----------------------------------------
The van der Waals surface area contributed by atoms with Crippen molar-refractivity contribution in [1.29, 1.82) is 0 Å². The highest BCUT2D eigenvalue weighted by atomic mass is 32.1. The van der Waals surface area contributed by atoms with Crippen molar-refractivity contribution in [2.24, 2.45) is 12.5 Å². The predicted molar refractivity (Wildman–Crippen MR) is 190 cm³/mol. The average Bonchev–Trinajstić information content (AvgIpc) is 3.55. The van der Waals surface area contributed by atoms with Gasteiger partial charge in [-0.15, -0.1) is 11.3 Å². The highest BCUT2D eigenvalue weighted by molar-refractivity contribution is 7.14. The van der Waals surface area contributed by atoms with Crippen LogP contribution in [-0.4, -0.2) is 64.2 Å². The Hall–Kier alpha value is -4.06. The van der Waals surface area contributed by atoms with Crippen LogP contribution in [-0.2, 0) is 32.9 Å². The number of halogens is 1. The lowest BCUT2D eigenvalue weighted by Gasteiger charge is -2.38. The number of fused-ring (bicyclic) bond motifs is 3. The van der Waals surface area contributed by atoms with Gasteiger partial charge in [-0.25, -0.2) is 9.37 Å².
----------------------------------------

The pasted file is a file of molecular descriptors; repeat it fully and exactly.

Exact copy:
The van der Waals surface area contributed by atoms with Crippen molar-refractivity contribution in [1.29, 1.82) is 0 Å². The highest BCUT2D eigenvalue weighted by atomic mass is 32.1. The van der Waals surface area contributed by atoms with Crippen molar-refractivity contribution in [2.24, 2.45) is 12.5 Å². The predicted molar refractivity (Wildman–Crippen MR) is 190 cm³/mol. The average Bonchev–Trinajstić information content (AvgIpc) is 3.55. The van der Waals surface area contributed by atoms with Gasteiger partial charge in [-0.15, -0.1) is 11.3 Å². The highest BCUT2D eigenvalue weighted by molar-refractivity contribution is 7.14. The van der Waals surface area contributed by atoms with Crippen LogP contribution in [-0.4, -0.2) is 64.2 Å². The Hall–Kier alpha value is -4.06. The van der Waals surface area contributed by atoms with Crippen LogP contribution in [-0.2, 0) is 32.9 Å². The number of halogens is 1. The lowest BCUT2D eigenvalue weighted by Gasteiger charge is -2.38. The number of fused-ring (bicyclic) bond motifs is 3. The van der Waals surface area contributed by atoms with Gasteiger partial charge in [-0.25, -0.2) is 9.37 Å².